Dosage

For adults, the initial recommended intravenous dose is 6 mg, administered over a 1-2 second period. If the first dose does not result in the elimination of the supraventricular tachycardia within 1-2 minutes, 12 mg should be administered as a rapid intravenous bolus.

Side Effects And Precautions Of Adenocard

Common side effects may include:

  • chest pressure;
  • facial flushing;
  • heart palpitations;
  • shortness of breath;
  • sweating;
  • headaches;
  • nausea;
  • chest pain.

Rare side effects may include:

  • a change in eyesight;
  • chest pressure;
  • chest pain;
  • passing out;
  • shortness of breath;
  • seizures;
  • problems speaking;
  • trouble thinking;
  • neck, throat, or jaw pain;
  • a heartbeat which does not feel normal;
  • blurred eyesight;
  • drooping on one side of the face;
  • weakness on 1 side of the body.

Some people can also experience an allergic reaction, with symptoms like:

  • swelling of the mouth, tongue, face, lips, or throat;
  • unusual hoarseness;
  • tightness in the chest or throat;
  • problems breathing;
  • trouble talking;
  • wheezing;
  • red, swollen, blistered, or peeling skin;
  • itching;
  • rash.

There are no well-controlled studies which have been done in pregnant women, therefore, this medication should be used during pregnancy only if the possible benefit outweighs the possible risks.

Amiodarone vs Adenosine – Which Is Better For SVT (Supraventricular Tachycardia)?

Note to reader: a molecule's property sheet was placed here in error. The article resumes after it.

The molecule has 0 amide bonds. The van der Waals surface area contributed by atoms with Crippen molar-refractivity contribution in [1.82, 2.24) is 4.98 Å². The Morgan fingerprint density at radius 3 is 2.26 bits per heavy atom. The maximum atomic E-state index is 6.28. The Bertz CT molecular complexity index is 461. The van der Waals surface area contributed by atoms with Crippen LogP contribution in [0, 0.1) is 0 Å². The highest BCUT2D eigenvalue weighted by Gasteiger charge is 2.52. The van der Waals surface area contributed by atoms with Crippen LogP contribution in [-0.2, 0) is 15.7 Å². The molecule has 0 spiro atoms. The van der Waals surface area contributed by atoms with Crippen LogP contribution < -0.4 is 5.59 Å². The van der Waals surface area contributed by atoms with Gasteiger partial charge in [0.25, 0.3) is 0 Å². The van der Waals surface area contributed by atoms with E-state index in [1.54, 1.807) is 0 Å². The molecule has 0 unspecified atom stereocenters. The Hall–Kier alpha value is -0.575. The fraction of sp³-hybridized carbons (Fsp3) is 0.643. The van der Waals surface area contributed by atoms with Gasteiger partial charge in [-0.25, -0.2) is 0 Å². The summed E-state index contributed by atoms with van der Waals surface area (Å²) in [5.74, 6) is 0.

Amiodarone is a potent antiarrhythmic medication which is used to treat both atrial and ventricular arrhythmia. It is considered the most effective antiarrhythmic drug available.

Adenosine is a class V antiarrhythmic and an endogenous nucleoside (meaning that is already present in the human body). This medicine works by slowing the conduction time through atrioventricular node.

According to studies, amiodarone is more effective and potent than adenosine in preventing arrhythmia in sufferers for whom a rhythm-control strategy is chosen.

4 Natural Treatments For Arrhythmia

#1 Physical Exercise

Sufferers should engage in a daily physical exercise in order to maintain a healthy cardiovascular system. People who already experience cardiac arrhythmia should follow a physical exercise plan recommended by their doctor, to be sure that they aren’t overexerting themselves. Usually, 90 minutes per day should be sufficient, divided into two sessions (one in the morning and another in the evening).

#2 Coenzyme Q10

This enzyme is essential for the production of energy in the heart. According to the data, Coenzyme Q10 supplements (taken 200-300 mg a day) can reduce the risk of arrhythmia by 53%. You can also eat foods high in this enzyme, including – pistachios, broccoli, cauliflower, soybeans, parsley, oranges, tamarinds, clementines, and sweet potatoes.

#3 Reishi Mushrooms

Studies in Japan concluded that eating Reishi mushrooms (also known as Ganoderma lucidum) helps regulate cerebral and coronary blood flow.

#4 Magnesium Rich-Foods

Magnesium is an essential mineral that is responsible for the health of the nerve cells. This is beneficial for the heart health since these nerve cells are what control the electrical signals within the heart muscle.

Foods high in magnesium include – rice bran, flax seeds, Brazil nuts, sesame seeds, cashews, pine nuts, spirulina, mung beans, navy beans, red kidney beans, artichokes, radishes, almonds, walnuts, broccoli, and cauliflower.

References

http://jnm.snmjournals.org/content/35/4/734.full.pdf
https://www.ncbi.nlm.nih.gov/pmc/articles/PMC3930074/
https://www.ncbi.nlm.nih.gov/pubmed/10666663
http://www.nejm.org/doi/full/10.1056/NEJMoa1514204#t=article